Only Free Men
“No man ought to be molested on account of his opinions…” (Thomas Paine)
Two interrogators struggle to find out whether a British Doctor, arrested on suspicion of terrorism, knows anything which might prevent an atrocity. But how can they possibly determine where mere talk ends, and lethal acts begin? Though the interrogators know he is the son of a successful immigrant, they know little else. And he constantly undermines them with his thoughtful anti-Western views.
Just how much free speech can there be in our new, truly globalised society?
“Riveting power”, wrote one critic. “Raises fundamental questions”, said another. “Powerful drama” (Brighton Evening Argus).
‘Only Free Men’ was recently translated by the Union of Iranian Playwrights for performance in Iran.
This was a very strong presentation (and rightly so) for the 2009 Thomas Paine Festival. One only had to look at the programme cover to realise that the implications of this piece were going to be of a shocking psychological nature.
An excellent performance from James Firth-Haydon as Abe. This character must have been involved in 9/11 and was obviously still coming to terms with those terrible events. The question is: should he have been taking part in this interrogation in his state of mind? However, interrogator he certainly was and kept the proceedings going at a cracking pace.
A good performance also from Caroline Johannson as Abe’s interrogating partner, Diana. Sometimes, however, her words were lost maybe due to a tendency to lower her head. This certainly didn’t happen all the time and her strong character came through well. Michael Fitzgerald as the Police Officer portrayed a touch of comedy regarding his bad feet! Almost a cameo part.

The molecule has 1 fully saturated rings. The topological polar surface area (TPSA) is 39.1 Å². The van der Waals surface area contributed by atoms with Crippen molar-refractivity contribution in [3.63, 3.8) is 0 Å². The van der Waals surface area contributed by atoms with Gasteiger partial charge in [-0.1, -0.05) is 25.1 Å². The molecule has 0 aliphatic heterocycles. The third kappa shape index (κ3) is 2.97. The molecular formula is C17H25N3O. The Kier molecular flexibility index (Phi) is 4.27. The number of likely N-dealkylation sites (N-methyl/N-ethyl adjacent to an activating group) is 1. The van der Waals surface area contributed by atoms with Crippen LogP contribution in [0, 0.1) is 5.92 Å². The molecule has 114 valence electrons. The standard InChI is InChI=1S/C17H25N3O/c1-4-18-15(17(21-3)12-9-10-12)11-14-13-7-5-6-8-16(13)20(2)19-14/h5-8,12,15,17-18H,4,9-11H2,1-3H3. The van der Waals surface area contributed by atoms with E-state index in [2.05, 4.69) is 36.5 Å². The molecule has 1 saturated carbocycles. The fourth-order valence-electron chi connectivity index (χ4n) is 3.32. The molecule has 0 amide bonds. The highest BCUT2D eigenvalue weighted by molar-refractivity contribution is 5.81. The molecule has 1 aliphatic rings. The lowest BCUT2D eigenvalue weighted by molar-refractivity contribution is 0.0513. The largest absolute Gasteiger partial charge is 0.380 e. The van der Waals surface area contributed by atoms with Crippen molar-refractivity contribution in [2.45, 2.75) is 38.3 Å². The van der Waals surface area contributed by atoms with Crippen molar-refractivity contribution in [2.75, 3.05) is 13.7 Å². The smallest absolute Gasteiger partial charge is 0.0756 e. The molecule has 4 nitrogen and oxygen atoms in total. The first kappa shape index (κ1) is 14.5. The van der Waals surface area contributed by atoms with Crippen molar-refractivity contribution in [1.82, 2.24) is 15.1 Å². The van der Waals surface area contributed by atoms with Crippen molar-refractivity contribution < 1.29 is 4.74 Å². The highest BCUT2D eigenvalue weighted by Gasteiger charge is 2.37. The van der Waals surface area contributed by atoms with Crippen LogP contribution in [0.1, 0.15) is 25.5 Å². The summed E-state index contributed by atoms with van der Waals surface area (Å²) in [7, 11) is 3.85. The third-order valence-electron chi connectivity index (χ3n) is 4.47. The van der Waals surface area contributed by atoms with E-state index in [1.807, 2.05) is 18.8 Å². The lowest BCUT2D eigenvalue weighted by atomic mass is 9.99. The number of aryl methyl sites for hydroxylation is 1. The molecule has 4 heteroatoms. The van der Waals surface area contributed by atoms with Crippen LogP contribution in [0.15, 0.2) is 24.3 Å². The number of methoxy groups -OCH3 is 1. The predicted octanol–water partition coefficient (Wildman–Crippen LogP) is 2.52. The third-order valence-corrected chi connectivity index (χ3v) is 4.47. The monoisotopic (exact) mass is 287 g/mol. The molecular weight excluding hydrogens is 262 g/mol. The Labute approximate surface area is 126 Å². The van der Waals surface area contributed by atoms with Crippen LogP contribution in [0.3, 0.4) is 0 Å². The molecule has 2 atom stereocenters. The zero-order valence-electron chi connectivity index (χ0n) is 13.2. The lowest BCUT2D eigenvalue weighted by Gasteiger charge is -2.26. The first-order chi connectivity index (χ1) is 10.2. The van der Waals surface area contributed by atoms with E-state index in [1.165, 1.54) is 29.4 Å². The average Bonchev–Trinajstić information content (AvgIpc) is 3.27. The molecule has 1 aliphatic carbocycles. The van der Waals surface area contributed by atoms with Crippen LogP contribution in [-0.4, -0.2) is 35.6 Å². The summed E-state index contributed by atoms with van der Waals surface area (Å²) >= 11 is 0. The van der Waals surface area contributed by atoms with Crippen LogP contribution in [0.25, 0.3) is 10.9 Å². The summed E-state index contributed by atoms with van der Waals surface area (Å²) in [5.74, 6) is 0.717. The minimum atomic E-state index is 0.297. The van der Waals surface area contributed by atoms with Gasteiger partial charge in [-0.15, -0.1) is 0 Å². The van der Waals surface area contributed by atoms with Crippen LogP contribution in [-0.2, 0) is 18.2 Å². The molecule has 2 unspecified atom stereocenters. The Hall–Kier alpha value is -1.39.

Phil Dunn as the suspect certainly used his right to freedom of speech and gave us all a lot to think about. He portrayed this character so well.
Christine Murphy as Control was the essence of control and her words near to the conclusion of the piece, “He must be guilty of something” gave us an uncomfortable feeling.
The “one violent act” was carried out very realistically and the plain set served well as a room where this type of interview (that’s a very bland word for what actually happened) takes place.
Thanks are due to the cast, the production team and of course, V R Morse, for bringing this thought provoking play to our attention, particularly in the times in which we live.
Brenda Gower Representative for the National Operatic & Dramatic Association